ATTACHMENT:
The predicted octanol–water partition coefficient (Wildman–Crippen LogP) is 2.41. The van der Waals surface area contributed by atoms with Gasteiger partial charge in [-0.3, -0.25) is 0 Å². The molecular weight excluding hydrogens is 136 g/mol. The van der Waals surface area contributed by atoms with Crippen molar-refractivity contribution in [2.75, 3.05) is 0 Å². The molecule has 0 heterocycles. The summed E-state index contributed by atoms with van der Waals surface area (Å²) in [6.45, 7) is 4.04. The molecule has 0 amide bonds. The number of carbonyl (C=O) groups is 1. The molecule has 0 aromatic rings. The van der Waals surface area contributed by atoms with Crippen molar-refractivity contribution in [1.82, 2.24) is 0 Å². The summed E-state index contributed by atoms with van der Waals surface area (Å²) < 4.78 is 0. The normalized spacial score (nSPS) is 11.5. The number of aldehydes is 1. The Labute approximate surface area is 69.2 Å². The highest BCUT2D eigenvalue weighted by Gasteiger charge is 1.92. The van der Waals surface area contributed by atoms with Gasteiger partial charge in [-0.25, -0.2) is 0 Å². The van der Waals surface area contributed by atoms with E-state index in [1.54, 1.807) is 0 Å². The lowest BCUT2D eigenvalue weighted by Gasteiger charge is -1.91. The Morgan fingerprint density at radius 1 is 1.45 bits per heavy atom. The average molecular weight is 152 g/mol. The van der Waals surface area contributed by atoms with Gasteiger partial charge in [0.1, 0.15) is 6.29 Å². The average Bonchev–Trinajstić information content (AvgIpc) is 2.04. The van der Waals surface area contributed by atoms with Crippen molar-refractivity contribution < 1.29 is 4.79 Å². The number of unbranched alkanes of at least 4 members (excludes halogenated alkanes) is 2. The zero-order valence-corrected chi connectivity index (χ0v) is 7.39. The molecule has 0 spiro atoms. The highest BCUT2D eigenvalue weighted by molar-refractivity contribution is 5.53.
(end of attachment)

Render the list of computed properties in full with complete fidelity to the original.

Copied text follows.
The predicted octanol–water partition coefficient (Wildman–Crippen LogP) is 2.41. The van der Waals surface area contributed by atoms with Gasteiger partial charge in [-0.3, -0.25) is 0 Å². The molecular weight excluding hydrogens is 136 g/mol. The van der Waals surface area contributed by atoms with Crippen molar-refractivity contribution in [2.75, 3.05) is 0 Å². The molecule has 0 heterocycles. The summed E-state index contributed by atoms with van der Waals surface area (Å²) in [6.45, 7) is 4.04. The molecule has 0 amide bonds. The number of carbonyl (C=O) groups is 1. The molecule has 0 aromatic rings. The van der Waals surface area contributed by atoms with Crippen molar-refractivity contribution in [1.82, 2.24) is 0 Å². The summed E-state index contributed by atoms with van der Waals surface area (Å²) < 4.78 is 0. The normalized spacial score (nSPS) is 11.5. The number of aldehydes is 1. The Labute approximate surface area is 69.2 Å². The highest BCUT2D eigenvalue weighted by Gasteiger charge is 1.92. The van der Waals surface area contributed by atoms with Gasteiger partial charge in [-0.25, -0.2) is 0 Å². The van der Waals surface area contributed by atoms with E-state index in [1.54, 1.807) is 0 Å². The lowest BCUT2D eigenvalue weighted by Gasteiger charge is -1.91. The Morgan fingerprint density at radius 1 is 1.45 bits per heavy atom. The average molecular weight is 152 g/mol. The van der Waals surface area contributed by atoms with Gasteiger partial charge in [0.1, 0.15) is 6.29 Å². The average Bonchev–Trinajstić information content (AvgIpc) is 2.04. The van der Waals surface area contributed by atoms with Crippen molar-refractivity contribution < 1.29 is 4.79 Å². The number of unbranched alkanes of at least 4 members (excludes halogenated alkanes) is 2. The zero-order valence-corrected chi connectivity index (χ0v) is 7.39. The molecule has 0 spiro atoms. The highest BCUT2D eigenvalue weighted by molar-refractivity contribution is 5.53.